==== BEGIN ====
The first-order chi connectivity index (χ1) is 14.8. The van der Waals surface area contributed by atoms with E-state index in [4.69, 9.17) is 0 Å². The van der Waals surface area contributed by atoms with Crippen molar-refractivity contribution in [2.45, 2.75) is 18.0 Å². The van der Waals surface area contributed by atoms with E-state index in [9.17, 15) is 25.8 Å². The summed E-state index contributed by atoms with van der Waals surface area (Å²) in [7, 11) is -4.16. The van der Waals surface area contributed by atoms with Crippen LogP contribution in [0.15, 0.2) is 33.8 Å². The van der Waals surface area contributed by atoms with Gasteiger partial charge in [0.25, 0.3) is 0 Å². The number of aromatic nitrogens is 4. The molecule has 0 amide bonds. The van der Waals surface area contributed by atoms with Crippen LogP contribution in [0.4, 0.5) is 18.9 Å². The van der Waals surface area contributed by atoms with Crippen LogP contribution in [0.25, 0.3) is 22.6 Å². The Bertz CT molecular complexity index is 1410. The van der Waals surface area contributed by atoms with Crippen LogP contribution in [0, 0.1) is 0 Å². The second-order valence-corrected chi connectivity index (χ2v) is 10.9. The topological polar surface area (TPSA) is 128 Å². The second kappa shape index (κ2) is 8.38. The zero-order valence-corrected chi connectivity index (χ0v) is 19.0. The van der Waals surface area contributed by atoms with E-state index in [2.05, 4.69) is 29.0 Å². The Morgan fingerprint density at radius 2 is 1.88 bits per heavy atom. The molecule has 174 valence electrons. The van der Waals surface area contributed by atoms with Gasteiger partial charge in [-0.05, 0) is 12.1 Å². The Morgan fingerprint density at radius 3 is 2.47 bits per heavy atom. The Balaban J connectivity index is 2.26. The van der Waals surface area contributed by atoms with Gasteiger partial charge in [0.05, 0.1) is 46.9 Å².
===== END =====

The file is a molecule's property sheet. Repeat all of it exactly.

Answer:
The first-order chi connectivity index (χ1) is 14.8. The van der Waals surface area contributed by atoms with E-state index in [4.69, 9.17) is 0 Å². The van der Waals surface area contributed by atoms with Crippen molar-refractivity contribution in [2.45, 2.75) is 18.0 Å². The van der Waals surface area contributed by atoms with E-state index in [9.17, 15) is 25.8 Å². The summed E-state index contributed by atoms with van der Waals surface area (Å²) in [7, 11) is -4.16. The van der Waals surface area contributed by atoms with Crippen LogP contribution in [0.15, 0.2) is 33.8 Å². The van der Waals surface area contributed by atoms with Gasteiger partial charge in [0.25, 0.3) is 0 Å². The number of aromatic nitrogens is 4. The molecule has 0 amide bonds. The van der Waals surface area contributed by atoms with Crippen LogP contribution in [0.4, 0.5) is 18.9 Å². The van der Waals surface area contributed by atoms with Crippen LogP contribution in [0.25, 0.3) is 22.6 Å². The Bertz CT molecular complexity index is 1410. The van der Waals surface area contributed by atoms with Crippen LogP contribution in [0, 0.1) is 0 Å². The second-order valence-corrected chi connectivity index (χ2v) is 10.9. The topological polar surface area (TPSA) is 128 Å². The second kappa shape index (κ2) is 8.38. The zero-order valence-corrected chi connectivity index (χ0v) is 19.0. The van der Waals surface area contributed by atoms with E-state index in [2.05, 4.69) is 29.0 Å². The Morgan fingerprint density at radius 2 is 1.88 bits per heavy atom. The molecule has 174 valence electrons. The van der Waals surface area contributed by atoms with Gasteiger partial charge in [-0.05, 0) is 12.1 Å². The Morgan fingerprint density at radius 3 is 2.47 bits per heavy atom. The Balaban J connectivity index is 2.26. The van der Waals surface area contributed by atoms with Gasteiger partial charge in [0.05, 0.1) is 46.9 Å².